How birth control can help your mental health

Happy Mental Health Awareness Month!

May is Mental Health Awareness Month, a time dedicated to breaking down stigma and supporting those with mental illnesses and their loved ones. To honor the month, here are a few ways that birth control can help support your mental health and help you say #ThxBirthControl.

  1. It can give you a sense of control

    As someone who struggles with depression and anxiety, I rely on my IUD to give me peace of mind in a world where I otherwise feel out of control. A queer friend of mine with an anxiety disorder prefers to use birth control pills to completely suppress her period. For her, being in control of when and if she gets her period is not only convenient, but also reminds her that she’s in charge of her body. All our experiences are unique, so always speak to a health care provider (check out our clinic finder to locate one near you) and mental health professional about any questions you have.

  2. It can alleviate some causes of depression

    Hormonal birth control can help alleviate the depression symptoms associated with conditions such as premenstrual syndrome (PMS) and premenstrual dysphoric disorder (PMDD). For many people, birth control helps to manage and even improve their moods and overall mental health.

  3. It can reduce your stress and improve your sex life

    Stress can take a toll on your sex life. In addition to libido loss, people who are stressed may experience anxiety and headaches, and people with a uterus might experience irregular menstrual cycles. Birth control is not a cure-all for stress and anxiety, but it can certainly reduce your stress and anxiety about a potential unplanned pregnancy. Knowing that you’re protected from pregnancy can enable you to enjoy intimate moments and not panic while waiting for a late period.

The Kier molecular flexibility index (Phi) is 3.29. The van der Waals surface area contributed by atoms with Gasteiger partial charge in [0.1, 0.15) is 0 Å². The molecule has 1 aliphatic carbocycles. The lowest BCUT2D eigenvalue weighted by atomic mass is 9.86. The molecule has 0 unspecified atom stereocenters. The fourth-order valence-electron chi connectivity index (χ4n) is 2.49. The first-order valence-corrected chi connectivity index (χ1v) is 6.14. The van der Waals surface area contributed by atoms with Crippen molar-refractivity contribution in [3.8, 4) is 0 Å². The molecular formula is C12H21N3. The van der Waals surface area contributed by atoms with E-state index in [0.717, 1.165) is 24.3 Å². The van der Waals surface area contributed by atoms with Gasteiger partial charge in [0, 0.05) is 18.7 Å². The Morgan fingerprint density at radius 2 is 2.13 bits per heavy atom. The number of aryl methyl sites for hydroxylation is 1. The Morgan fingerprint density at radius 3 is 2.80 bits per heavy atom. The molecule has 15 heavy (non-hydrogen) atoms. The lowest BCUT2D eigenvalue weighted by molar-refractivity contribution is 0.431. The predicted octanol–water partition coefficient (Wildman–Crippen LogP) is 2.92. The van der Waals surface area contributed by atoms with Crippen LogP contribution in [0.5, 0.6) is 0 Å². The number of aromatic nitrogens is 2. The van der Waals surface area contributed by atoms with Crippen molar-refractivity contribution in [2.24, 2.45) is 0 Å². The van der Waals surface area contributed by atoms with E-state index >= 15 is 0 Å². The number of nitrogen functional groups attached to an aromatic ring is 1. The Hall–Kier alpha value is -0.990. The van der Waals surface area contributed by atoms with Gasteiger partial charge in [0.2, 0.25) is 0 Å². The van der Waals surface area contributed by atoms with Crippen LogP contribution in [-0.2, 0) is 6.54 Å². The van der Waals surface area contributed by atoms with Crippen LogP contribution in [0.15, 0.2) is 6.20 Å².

There are many types of birth control. How can you know which will best fit your needs? A conversation with your health care provider is essential. Here are some of the things you may want to consider:

  1. Whether you already have medication to manage

    For many people with mental illnesses, there is medication to manage. Having to take a birth control pill at the same time every day can potentially add complications to that routine. Using a type of birth control you don’t have to take every day, like an IUD or an implant, might be easier. And if you’d rather avoid hormones, there’s the copper IUD, which contains no hormones of any kind (and can even be used as emergency contraception).

  2. Whether your medication could harm a developing pregnancy

    Another thing to keep in mind is that some of the medications used to treat mental health conditions can be harmful to a developing pregnancy. If that’s a concern for you, it may be especially important to choose your birth control carefully to make sure you’re using a method that’s highly effective.

  3. Whether your medication might reduce the effectiveness of certain types of birth control

    While most medications don’t interact with birth control, there are a few mood stabilizers that can make some methods less effective, increasing the chance of an accidental pregnancy.

Take the time to figure out how different birth control methods match up with your lifestyle and state of mind and start a conversation with your health care provider. Talking is power, and using your voice to make sure your birth control journey is happening on your terms is the first step.

There are many options, and together, you and your provider can figure out what method works best for your body and your mental health. I can confidently say that having an IUD helps to ease some of my anxiety, keeps me grounded, and gives me hope for a future full of possibilities. And I’m so thankful that birth control has helped to improve my mental health! Everyone deserves to say #ThxBirthControl.

If you’re in crisis, call your mental health provider, 911, or the National Suicide Prevention Lifeline at 1-800-273-TALK (8255). Or use their online chat to talk to a skilled, trained counselor at a crisis center in your area at any time. If you are located outside the United States, call your local emergency line immediately.

Written by Cat McKay

Cat McKay is the Social Media Manager at Power to Decide. Her top hobbies are eating dumplings, listening to true crime podcasts, and asking strangers if she can pet their dogs.

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